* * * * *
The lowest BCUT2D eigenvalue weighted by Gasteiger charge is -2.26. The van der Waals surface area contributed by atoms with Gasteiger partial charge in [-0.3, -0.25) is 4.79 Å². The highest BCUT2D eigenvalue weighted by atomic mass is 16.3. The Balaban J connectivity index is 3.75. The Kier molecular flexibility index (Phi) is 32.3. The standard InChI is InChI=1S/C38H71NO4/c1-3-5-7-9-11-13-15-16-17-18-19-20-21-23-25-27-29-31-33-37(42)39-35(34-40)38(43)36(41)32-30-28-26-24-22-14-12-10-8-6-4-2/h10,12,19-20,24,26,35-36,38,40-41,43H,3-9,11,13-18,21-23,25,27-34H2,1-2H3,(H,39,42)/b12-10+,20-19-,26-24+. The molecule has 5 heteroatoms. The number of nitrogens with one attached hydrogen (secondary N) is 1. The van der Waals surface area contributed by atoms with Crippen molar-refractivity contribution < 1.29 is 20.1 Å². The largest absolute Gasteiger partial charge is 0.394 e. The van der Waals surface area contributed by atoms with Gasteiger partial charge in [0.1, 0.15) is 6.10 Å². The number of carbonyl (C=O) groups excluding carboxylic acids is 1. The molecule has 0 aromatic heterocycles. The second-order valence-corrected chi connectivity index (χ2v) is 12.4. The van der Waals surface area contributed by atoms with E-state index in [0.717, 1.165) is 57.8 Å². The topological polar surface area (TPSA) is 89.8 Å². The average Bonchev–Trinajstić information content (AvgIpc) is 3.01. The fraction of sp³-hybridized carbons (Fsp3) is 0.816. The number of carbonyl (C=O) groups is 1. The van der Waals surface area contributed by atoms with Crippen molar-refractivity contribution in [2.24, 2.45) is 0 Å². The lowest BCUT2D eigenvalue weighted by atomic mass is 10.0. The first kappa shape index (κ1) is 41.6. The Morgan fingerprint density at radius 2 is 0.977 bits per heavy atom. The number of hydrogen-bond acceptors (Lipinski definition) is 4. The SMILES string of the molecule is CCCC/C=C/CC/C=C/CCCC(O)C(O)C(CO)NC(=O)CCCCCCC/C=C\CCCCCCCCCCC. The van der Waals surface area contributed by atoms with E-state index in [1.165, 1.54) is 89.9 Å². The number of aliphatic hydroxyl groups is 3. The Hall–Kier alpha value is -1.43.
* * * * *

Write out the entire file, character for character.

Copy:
The lowest BCUT2D eigenvalue weighted by Gasteiger charge is -2.26. The van der Waals surface area contributed by atoms with Gasteiger partial charge in [-0.3, -0.25) is 4.79 Å². The highest BCUT2D eigenvalue weighted by atomic mass is 16.3. The Balaban J connectivity index is 3.75. The Kier molecular flexibility index (Phi) is 32.3. The standard InChI is InChI=1S/C38H71NO4/c1-3-5-7-9-11-13-15-16-17-18-19-20-21-23-25-27-29-31-33-37(42)39-35(34-40)38(43)36(41)32-30-28-26-24-22-14-12-10-8-6-4-2/h10,12,19-20,24,26,35-36,38,40-41,43H,3-9,11,13-18,21-23,25,27-34H2,1-2H3,(H,39,42)/b12-10+,20-19-,26-24+. The molecule has 5 heteroatoms. The number of nitrogens with one attached hydrogen (secondary N) is 1. The van der Waals surface area contributed by atoms with Crippen molar-refractivity contribution < 1.29 is 20.1 Å². The largest absolute Gasteiger partial charge is 0.394 e. The van der Waals surface area contributed by atoms with Gasteiger partial charge in [0.1, 0.15) is 6.10 Å². The number of carbonyl (C=O) groups excluding carboxylic acids is 1. The molecule has 0 aromatic heterocycles. The second-order valence-corrected chi connectivity index (χ2v) is 12.4. The van der Waals surface area contributed by atoms with E-state index in [0.717, 1.165) is 57.8 Å². The topological polar surface area (TPSA) is 89.8 Å². The average Bonchev–Trinajstić information content (AvgIpc) is 3.01. The fraction of sp³-hybridized carbons (Fsp3) is 0.816. The number of carbonyl (C=O) groups is 1. The van der Waals surface area contributed by atoms with Crippen molar-refractivity contribution in [2.24, 2.45) is 0 Å². The lowest BCUT2D eigenvalue weighted by atomic mass is 10.0. The first kappa shape index (κ1) is 41.6. The Morgan fingerprint density at radius 2 is 0.977 bits per heavy atom. The number of hydrogen-bond acceptors (Lipinski definition) is 4. The SMILES string of the molecule is CCCC/C=C/CC/C=C/CCCC(O)C(O)C(CO)NC(=O)CCCCCCC/C=C\CCCCCCCCCCC. The van der Waals surface area contributed by atoms with E-state index in [1.165, 1.54) is 89.9 Å². The number of aliphatic hydroxyl groups is 3. The Hall–Kier alpha value is -1.43.